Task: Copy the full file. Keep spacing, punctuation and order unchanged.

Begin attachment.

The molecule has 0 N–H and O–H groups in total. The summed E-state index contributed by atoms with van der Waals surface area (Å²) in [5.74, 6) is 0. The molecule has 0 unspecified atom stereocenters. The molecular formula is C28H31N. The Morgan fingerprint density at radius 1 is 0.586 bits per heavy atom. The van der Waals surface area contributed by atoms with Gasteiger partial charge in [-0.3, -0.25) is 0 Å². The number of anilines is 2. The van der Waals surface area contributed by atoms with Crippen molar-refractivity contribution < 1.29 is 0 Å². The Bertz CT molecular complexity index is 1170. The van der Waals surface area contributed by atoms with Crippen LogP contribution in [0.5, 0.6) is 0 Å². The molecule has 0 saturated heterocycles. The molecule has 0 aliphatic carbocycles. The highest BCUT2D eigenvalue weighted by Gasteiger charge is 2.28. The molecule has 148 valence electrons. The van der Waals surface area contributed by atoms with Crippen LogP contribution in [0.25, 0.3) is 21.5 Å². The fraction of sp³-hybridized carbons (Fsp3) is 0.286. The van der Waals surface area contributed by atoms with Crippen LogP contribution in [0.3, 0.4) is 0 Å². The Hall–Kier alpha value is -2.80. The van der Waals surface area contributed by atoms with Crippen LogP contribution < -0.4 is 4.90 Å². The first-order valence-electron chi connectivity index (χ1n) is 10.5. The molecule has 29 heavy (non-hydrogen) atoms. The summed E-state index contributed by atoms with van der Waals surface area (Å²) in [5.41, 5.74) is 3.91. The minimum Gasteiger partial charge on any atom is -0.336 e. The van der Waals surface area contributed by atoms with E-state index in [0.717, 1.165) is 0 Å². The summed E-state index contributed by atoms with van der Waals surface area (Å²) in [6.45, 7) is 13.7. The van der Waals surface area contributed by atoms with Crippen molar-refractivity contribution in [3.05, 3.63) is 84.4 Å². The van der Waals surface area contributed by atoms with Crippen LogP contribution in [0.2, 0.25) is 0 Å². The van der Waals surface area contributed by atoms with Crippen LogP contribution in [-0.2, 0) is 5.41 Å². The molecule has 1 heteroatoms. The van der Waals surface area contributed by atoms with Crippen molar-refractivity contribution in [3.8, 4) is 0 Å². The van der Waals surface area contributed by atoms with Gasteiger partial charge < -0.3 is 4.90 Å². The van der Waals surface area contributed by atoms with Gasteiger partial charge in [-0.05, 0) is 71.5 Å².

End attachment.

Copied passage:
The molecule has 0 N–H and O–H groups in total. The summed E-state index contributed by atoms with van der Waals surface area (Å²) in [5.74, 6) is 0. The molecule has 0 unspecified atom stereocenters. The molecular formula is C28H31N. The Morgan fingerprint density at radius 1 is 0.586 bits per heavy atom. The van der Waals surface area contributed by atoms with Gasteiger partial charge in [-0.3, -0.25) is 0 Å². The number of anilines is 2. The van der Waals surface area contributed by atoms with Crippen molar-refractivity contribution < 1.29 is 0 Å². The Bertz CT molecular complexity index is 1170. The van der Waals surface area contributed by atoms with Crippen LogP contribution in [0.5, 0.6) is 0 Å². The molecule has 0 saturated heterocycles. The molecule has 0 aliphatic carbocycles. The highest BCUT2D eigenvalue weighted by Gasteiger charge is 2.28. The molecule has 148 valence electrons. The van der Waals surface area contributed by atoms with Crippen LogP contribution in [0.25, 0.3) is 21.5 Å². The fraction of sp³-hybridized carbons (Fsp3) is 0.286. The van der Waals surface area contributed by atoms with Crippen LogP contribution in [0.3, 0.4) is 0 Å². The Hall–Kier alpha value is -2.80. The van der Waals surface area contributed by atoms with Crippen LogP contribution < -0.4 is 4.90 Å². The first-order valence-electron chi connectivity index (χ1n) is 10.5. The molecule has 29 heavy (non-hydrogen) atoms. The summed E-state index contributed by atoms with van der Waals surface area (Å²) in [5.41, 5.74) is 3.91. The minimum Gasteiger partial charge on any atom is -0.336 e. The van der Waals surface area contributed by atoms with E-state index in [0.717, 1.165) is 0 Å². The summed E-state index contributed by atoms with van der Waals surface area (Å²) in [6.45, 7) is 13.7. The van der Waals surface area contributed by atoms with Crippen molar-refractivity contribution in [3.05, 3.63) is 84.4 Å². The van der Waals surface area contributed by atoms with Crippen LogP contribution in [0.2, 0.25) is 0 Å². The van der Waals surface area contributed by atoms with Crippen LogP contribution in [-0.2, 0) is 5.41 Å². The molecule has 1 heteroatoms. The van der Waals surface area contributed by atoms with Crippen molar-refractivity contribution in [3.8, 4) is 0 Å². The van der Waals surface area contributed by atoms with Gasteiger partial charge < -0.3 is 4.90 Å². The van der Waals surface area contributed by atoms with Gasteiger partial charge in [-0.05, 0) is 71.5 Å².